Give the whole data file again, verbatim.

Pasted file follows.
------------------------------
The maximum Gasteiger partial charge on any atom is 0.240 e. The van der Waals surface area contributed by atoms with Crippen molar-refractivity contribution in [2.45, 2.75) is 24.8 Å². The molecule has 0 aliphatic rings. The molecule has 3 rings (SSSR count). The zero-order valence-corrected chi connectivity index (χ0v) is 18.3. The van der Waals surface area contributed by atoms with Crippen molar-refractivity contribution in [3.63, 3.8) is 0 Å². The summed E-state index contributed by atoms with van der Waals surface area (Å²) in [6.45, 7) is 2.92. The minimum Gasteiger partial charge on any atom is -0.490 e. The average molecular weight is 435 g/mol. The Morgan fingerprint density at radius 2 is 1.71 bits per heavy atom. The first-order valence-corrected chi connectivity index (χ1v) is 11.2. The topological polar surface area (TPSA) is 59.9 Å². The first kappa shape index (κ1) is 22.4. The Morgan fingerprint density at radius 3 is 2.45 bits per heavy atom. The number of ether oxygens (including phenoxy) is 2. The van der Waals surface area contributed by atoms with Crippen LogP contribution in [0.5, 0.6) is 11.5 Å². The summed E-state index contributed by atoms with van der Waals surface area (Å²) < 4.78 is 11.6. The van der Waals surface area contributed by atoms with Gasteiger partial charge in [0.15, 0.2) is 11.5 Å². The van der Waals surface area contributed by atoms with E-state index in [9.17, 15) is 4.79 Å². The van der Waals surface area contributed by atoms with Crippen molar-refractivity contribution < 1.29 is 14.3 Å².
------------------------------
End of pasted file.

The maximum Gasteiger partial charge on any atom is 0.240 e. The van der Waals surface area contributed by atoms with Crippen molar-refractivity contribution in [2.45, 2.75) is 24.8 Å². The molecule has 0 aliphatic rings. The molecule has 3 rings (SSSR count). The zero-order valence-corrected chi connectivity index (χ0v) is 18.3. The van der Waals surface area contributed by atoms with Crippen molar-refractivity contribution in [3.63, 3.8) is 0 Å². The summed E-state index contributed by atoms with van der Waals surface area (Å²) in [6.45, 7) is 2.92. The minimum Gasteiger partial charge on any atom is -0.490 e. The average molecular weight is 435 g/mol. The Morgan fingerprint density at radius 2 is 1.71 bits per heavy atom. The first-order valence-corrected chi connectivity index (χ1v) is 11.2. The topological polar surface area (TPSA) is 59.9 Å². The first kappa shape index (κ1) is 22.4. The Morgan fingerprint density at radius 3 is 2.45 bits per heavy atom. The number of ether oxygens (including phenoxy) is 2. The van der Waals surface area contributed by atoms with Crippen LogP contribution in [0.5, 0.6) is 11.5 Å². The summed E-state index contributed by atoms with van der Waals surface area (Å²) < 4.78 is 11.6. The van der Waals surface area contributed by atoms with Gasteiger partial charge in [0.15, 0.2) is 11.5 Å². The van der Waals surface area contributed by atoms with E-state index in [9.17, 15) is 4.79 Å². The van der Waals surface area contributed by atoms with Crippen molar-refractivity contribution < 1.29 is 14.3 Å².